St. John’s Wort has a history more than 2000 years old. In ancient Greece, Hippocrates used the tops of the flowers to treat a host of ailments. It was later believed that if you slept with a plant under your pillow, St. John would appear in your dreams, bless you and prevent you from dying in the following year.
Today, more and more people are hearing about St. John’s Wort’s good effects and even about it’s negative side effects. Fortunately, the good effects far outweigh the bad.
I’ll talk about the good effects first.
St. John’s Wort has been shown to be just as effective in combating depression as commercial anti-depressants. And St. John’s Wort does it without the side effects that go along with drugs. Antidepressants are prescribed for people who are feeling "just a bit down” right through the range of emotions down to "total despair”. You seldom hear about the side effects.
More than 40 per cent of people on anti-depressants have a reduced sex drive and that can be really hard on people. Twenty per cent of users experience stomachaches and 15 per cent complain of anxiety.
None of those side effects occur with St. John’s Wort, so in cases of depression, I think St. John’s Wort is worth a good first try.
In one study involving 1,757 people, St. John’s Wort had positive results in 63.9 per cent of the group compared to 58.5 per cent when given anti-depressants.
In my practice, I use St. John’s Wort for a variety of reasons. I may prescribe it to a single mom who feels depressed because she has two children and she’s over-stressed. St. John’s Wort helped the daughter of one of my patients who was going to school in Montreal. It was exam time and she had been studying for her A’s and was totally exhausted with insomnia. I’ve given St. John’s Wort to a man in his 50’s who was going through a mid-life crisis and experiencing a certain amount of anxiety. It worked wonderfully – in all those cases and in many others.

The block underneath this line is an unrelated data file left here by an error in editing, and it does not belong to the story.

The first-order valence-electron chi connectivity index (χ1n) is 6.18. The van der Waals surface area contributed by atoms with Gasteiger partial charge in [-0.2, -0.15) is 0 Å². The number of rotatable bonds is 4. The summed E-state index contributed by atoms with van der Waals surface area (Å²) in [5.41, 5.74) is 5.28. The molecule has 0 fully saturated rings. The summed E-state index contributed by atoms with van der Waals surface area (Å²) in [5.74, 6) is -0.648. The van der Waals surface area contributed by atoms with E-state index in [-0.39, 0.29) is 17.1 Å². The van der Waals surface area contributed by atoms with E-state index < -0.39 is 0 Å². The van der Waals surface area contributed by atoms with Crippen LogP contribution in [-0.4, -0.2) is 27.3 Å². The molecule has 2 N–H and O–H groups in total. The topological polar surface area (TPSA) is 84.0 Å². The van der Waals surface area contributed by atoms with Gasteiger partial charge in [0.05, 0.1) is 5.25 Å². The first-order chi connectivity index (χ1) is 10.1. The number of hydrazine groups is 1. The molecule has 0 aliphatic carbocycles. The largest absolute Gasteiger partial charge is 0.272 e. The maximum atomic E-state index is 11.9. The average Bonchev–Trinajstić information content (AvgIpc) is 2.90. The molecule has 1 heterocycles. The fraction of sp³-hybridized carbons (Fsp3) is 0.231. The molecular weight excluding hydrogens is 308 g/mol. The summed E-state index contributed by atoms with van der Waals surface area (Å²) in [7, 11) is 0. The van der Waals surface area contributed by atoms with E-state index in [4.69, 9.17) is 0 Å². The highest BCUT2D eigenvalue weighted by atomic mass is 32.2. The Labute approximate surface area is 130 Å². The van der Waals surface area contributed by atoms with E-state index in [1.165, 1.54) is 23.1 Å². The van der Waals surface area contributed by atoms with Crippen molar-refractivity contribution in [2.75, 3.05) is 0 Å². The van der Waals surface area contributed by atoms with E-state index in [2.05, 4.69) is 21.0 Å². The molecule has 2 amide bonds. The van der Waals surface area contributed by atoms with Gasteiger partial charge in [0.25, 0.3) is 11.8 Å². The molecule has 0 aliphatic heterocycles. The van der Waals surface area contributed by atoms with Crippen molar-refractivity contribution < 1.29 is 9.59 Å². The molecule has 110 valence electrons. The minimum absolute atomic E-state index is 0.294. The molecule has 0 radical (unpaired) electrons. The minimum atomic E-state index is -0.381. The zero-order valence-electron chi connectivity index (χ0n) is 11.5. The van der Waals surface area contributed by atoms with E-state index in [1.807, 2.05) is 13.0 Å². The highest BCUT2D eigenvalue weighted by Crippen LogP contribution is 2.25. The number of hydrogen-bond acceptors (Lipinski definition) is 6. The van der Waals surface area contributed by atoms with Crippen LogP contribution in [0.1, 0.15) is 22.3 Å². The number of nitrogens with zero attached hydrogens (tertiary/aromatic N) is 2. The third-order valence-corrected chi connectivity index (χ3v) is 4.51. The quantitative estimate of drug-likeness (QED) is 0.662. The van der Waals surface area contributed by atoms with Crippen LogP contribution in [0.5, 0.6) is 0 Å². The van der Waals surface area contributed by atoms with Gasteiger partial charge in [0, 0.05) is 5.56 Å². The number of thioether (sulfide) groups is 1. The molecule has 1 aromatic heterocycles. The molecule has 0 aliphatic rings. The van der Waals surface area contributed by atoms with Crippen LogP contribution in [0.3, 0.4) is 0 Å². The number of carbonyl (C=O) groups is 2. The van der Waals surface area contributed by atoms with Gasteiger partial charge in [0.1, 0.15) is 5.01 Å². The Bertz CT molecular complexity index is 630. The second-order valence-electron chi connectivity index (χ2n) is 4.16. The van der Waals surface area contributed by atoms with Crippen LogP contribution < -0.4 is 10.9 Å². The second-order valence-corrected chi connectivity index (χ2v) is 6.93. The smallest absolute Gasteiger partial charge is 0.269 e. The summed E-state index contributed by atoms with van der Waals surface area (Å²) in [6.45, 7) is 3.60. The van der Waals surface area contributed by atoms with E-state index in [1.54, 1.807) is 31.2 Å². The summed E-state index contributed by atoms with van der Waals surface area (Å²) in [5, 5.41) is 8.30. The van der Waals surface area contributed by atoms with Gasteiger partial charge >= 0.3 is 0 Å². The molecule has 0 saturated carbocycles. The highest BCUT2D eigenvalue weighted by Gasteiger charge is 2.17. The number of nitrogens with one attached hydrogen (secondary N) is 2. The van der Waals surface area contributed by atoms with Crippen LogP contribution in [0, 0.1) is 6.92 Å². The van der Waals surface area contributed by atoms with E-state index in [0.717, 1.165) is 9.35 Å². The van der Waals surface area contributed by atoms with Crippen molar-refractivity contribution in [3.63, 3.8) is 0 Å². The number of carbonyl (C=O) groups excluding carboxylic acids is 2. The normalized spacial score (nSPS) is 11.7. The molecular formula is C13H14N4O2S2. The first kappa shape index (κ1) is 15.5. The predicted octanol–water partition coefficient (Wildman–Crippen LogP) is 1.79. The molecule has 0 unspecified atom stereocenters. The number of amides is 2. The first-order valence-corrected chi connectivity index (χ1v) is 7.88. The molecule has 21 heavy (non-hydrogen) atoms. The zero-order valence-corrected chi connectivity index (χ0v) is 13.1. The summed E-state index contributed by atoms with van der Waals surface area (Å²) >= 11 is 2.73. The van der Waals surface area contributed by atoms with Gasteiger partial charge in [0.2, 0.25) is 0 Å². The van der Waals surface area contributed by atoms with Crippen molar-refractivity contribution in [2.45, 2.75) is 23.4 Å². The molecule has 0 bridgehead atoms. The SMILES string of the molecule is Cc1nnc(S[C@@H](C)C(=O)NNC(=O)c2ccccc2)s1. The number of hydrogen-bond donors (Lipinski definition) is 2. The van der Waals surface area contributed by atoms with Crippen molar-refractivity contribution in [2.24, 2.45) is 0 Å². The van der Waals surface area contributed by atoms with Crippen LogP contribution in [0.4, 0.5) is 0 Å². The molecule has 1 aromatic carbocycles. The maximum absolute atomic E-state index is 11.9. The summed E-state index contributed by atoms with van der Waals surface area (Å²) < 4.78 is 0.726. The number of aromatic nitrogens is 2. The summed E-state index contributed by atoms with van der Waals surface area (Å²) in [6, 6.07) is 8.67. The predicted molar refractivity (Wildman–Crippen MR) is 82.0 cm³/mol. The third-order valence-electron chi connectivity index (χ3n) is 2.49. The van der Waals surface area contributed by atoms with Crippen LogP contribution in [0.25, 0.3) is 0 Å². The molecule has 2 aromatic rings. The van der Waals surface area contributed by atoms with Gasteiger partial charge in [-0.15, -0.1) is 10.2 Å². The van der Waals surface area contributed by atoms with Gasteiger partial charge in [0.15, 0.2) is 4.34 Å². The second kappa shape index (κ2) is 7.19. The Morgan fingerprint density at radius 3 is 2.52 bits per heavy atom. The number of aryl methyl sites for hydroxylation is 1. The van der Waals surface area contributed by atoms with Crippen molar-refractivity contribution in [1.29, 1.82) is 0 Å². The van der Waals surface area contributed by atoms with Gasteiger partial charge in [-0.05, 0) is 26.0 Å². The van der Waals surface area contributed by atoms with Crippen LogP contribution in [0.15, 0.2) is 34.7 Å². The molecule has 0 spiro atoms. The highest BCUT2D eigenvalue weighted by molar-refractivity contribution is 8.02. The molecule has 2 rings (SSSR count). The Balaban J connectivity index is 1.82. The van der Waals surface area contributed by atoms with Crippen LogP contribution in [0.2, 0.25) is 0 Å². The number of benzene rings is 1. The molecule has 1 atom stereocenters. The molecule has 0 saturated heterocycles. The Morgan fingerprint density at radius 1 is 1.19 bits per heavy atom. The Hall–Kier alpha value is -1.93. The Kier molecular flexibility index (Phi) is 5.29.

St. John’s Wort can elevate people’s moods and it can increase the length and quality of sleep especially when the insomnia is due to stress.
I often use St. John’s Wort with menopausal women who are experiencing dramatic mood swings. It does a wonderful job of leveling off those moods.
St. John’s Wort can be used for SAD (seasonal affective disorder), a depression that occurs in the winter months due to lack of sunlight.
St. John’s Wort is also a potent anti-viral and people with AIDS find that it not only elevates their mood but that it is a potent anti-viral as well.
In tincture form, St. John’s Wort has proven helpful with skin wounds and mouth sores.
So, St. John’s Wort is a wonderful herb, but there can be side effects. A few people’s eyes become more sensitive to light. About two per cent of users report dizziness, nausea or stomach upset. Some people – a very few – become more sensitive to the sun.
The dosage for depression is 300 mgs. three times a day. For insomnia, it’s one 300 mg. capsule in the morning and two before bed. If you’re on a conventional anti-depressant and want to try St. John’s Wort, consult an experienced practitioner first.
Dr. Paulette Roscoe is a naturopathic physician who practices in Nanaimo. She welcomes your calls at 754-1733.
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